• Not all operations warrant high security
  • Layered design
    • Implement a single logical function in several different modules in different layers

Closer to the center -- more trusted and more sensitive

Inner layers present functionality to outer layers;

Each layer encapsulates those inside it.

assurance methods
Assurance Methods
  • Testing and penetration testing
    • Can demonstrate existence of flaws, not absence
  • Formal verification
    • Time-consuming, painstaking process
  • “Validation”
    • Requirements checking
      • Demonstrate that the system does each thing listed in the requirements
    • Design and code reviews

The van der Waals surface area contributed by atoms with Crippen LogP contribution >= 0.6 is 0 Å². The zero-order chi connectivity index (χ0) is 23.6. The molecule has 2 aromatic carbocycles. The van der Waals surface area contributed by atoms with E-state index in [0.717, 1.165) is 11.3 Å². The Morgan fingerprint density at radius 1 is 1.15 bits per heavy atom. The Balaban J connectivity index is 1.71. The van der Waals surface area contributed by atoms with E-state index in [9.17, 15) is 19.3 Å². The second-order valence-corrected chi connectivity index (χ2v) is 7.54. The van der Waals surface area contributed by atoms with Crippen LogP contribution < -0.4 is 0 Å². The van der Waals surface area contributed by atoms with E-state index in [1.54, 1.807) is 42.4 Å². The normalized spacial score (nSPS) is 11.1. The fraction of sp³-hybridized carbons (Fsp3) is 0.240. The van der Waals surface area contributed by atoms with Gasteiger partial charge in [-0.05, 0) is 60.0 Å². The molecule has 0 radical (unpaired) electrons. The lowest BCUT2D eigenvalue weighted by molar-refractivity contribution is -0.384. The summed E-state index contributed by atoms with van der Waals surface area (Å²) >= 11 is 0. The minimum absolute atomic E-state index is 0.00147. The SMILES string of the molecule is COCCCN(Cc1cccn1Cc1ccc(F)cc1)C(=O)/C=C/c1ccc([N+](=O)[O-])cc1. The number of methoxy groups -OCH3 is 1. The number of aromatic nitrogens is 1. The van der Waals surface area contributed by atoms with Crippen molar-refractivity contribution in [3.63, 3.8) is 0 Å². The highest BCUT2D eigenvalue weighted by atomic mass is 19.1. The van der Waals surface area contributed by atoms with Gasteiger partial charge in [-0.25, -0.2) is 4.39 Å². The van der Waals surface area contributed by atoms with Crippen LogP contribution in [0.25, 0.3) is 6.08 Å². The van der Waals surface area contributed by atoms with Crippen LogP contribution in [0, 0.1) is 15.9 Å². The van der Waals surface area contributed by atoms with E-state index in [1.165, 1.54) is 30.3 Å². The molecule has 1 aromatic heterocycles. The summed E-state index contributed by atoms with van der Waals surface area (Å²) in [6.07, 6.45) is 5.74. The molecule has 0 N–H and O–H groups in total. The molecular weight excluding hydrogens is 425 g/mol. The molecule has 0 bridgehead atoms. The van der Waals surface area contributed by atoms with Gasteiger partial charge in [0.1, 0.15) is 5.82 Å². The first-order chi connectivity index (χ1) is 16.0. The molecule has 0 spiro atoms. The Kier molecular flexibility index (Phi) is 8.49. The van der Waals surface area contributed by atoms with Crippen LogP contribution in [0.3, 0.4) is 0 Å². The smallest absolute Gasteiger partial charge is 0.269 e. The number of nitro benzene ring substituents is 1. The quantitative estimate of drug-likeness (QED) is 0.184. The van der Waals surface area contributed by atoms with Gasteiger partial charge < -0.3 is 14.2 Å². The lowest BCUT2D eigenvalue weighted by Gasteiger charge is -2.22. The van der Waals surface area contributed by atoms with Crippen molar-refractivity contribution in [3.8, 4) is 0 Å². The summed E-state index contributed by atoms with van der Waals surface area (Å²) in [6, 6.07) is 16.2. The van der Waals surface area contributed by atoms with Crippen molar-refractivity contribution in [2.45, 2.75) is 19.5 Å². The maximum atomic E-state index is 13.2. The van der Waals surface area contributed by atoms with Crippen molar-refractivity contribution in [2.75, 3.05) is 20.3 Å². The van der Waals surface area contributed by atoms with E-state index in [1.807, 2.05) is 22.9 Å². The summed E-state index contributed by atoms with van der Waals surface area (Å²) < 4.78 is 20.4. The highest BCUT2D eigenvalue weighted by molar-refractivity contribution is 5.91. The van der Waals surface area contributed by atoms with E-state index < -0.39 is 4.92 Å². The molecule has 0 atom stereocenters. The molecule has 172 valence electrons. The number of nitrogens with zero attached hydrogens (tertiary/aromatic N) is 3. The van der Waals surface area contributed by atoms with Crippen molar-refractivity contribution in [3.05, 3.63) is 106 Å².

• Scrutinize the design or the code (each requirement --> design and code); note problems along the way
    • Module and system testing
      • Acceptance testing: Confirm each requirement in the system
assurance criteria
Assurance Criteria
  • Criteria are specified to enable evaluation
  • Originally motivated by military applications, but now is much wider
  • Examples
    • Orange Book
    • Common Criteria
tcsec 1983 1999
TCSEC: 1983–1999
  • Trusted Computer System Evaluation Criteria
    • Also known as the Orange Book
    • Series that expanded on Orange Book in specific areas was called Rainbow Series
    • Developed by National Computer Security Center, US Dept. of Defense
  • Heavily influenced by Bell-LaPadula model and reference monitor concept
  • Emphasizes confidentiality
evaluation classes c and d
Evaluation Classes C and D

D Did not meet requirements of any other class

C1 Discretionary protection; minimal functional, assurance requirements; I&A controls; DAC

C2 Controlled access protection; object reuse, auditing, more stringent security testing